Are you able to take responsibilities, solve problems and deliver results?
A new book helps you prepare for the right job and aims to offer you just the right guidance.
The journey to your dream job is often riddled with challenges.
From drafting the right CV to acing the interview, the job search process demands candidates to possess a certain set of skills.
The book Winning the Right Job: A Blueprint to Acing the Interview by Pratibha Messner and Wolfgang Messner shows you how to approach a potential employer and answer questions on attitudes, life skills, ambition.
It aims to help you decide whether the role on offer is right for you and provides tips on making a gracious exit from your current and a powerful entry to the new organisations and expectations.
We bring you an excerpt from the book:
What qualities does a business seek in the people it hires?
Or in other words, what type of employees does the company need in order to succeed?
What are they looking for when hiring people?
A company should (and the emphasis is on 'should' as many companies don't) pose four questions to themselves:
• What kind of colleagues do we need in order to succeed?
• What does our company culture require from that person?
• What does our competitive challenge in the marketplace require from that person?
• And, what kind of person thrives and will eventually become a top contributor in our company?
Try to answer these questions for yourself, try to see how you align with the answers.
Even if the company or your interviewer partners haven't thought about it yet (and the chances are high that they haven't), if you position yourself correctly, they will immediately notice and say: 'Hey, that's the kind of person we need.'
Here are some general characteristics that many companies are looking for:
The capability to look back at yourself, be in touch with yourself and learn from the past. Understand what you can do better.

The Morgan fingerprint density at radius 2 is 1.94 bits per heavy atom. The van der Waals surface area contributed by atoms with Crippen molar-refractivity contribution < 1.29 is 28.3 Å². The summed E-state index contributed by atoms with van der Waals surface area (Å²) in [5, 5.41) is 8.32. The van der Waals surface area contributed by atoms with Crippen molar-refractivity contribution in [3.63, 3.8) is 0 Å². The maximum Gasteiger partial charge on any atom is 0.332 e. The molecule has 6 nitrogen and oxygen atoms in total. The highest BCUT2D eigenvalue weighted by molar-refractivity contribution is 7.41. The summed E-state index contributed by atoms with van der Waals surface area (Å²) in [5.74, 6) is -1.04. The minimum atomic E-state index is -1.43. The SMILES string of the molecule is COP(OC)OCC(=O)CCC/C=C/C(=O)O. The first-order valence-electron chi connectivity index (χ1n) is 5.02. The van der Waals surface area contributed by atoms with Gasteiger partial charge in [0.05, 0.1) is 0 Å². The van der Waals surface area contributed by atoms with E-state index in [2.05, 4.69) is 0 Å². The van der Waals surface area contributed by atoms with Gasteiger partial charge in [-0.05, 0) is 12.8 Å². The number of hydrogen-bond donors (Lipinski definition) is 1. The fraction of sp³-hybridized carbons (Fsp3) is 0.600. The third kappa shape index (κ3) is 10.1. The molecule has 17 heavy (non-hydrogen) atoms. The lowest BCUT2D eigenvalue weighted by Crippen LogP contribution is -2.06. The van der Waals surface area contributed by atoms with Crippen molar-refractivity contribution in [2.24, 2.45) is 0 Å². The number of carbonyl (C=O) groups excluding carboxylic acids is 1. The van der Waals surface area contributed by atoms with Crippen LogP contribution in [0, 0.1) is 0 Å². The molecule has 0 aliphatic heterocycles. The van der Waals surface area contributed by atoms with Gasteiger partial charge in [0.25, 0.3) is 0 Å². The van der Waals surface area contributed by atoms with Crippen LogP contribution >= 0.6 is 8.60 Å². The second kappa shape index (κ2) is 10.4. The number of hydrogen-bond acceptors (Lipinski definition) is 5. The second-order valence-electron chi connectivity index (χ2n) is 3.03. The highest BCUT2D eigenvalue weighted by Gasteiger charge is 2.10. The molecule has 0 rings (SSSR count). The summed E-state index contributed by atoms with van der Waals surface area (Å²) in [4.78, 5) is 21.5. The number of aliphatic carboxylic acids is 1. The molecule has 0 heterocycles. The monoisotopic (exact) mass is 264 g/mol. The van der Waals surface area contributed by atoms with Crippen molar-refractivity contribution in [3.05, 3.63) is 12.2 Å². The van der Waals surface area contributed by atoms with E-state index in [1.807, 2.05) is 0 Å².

Companies want people who put their heart and soul to their work, people who don't stop until they get something working.
Organisations will want to know how you behave when ideal circumstances turn sour.
Are you able to take charge when the situation demands, follow when others know better?
It's rare that a person always has all the skills required for the job in hand.
Bridging the gap requires curiosity and a willingness to ask questions and learn.
Companies want people who are flexible, can change and grow with their employer.
Do you have the drive for lifelong learning, taking initiative to attend training programs or to further your education?
Laszlo Bock, senior vice president of people operations for Google, reveals: "For every job though, the No 1 thing we look for is general cognitive ability, and it's not IQ, it's learning ability. It's the ability to process on the fly. It's the ability to pull together disparate bits of information."
Many people confuse being able to talk with being able to communicate.
Companies don't need employees who like the sound of their own voice, they need leaders who can structure their message to the demands of the situation, people who listen and who are sensitive to their environment.
In the words of George Bernard Shaw, a Nobel laureate and co-founder of the London School of Economics, "The single biggest problem in communication is the illusion that it has taken place.
"Let's take the example of Bain & Company, the management consulting company. What are they looking for in their candidates?
"It's not just about GPAs and Magna Cum Laudes.
"We're looking for all-rounders -- independent thinkers who thrive as part of a team.
"We recognise that everyone is different and everyone will bring their own unique experiences and perspectives to the team.
"Bain & Company have further identified four essential skills they look for in every prospective employee: problem solving, the ability to lead, results delivery and passion."
Excerpted with the permission of the publishers, Pan Macmillan India.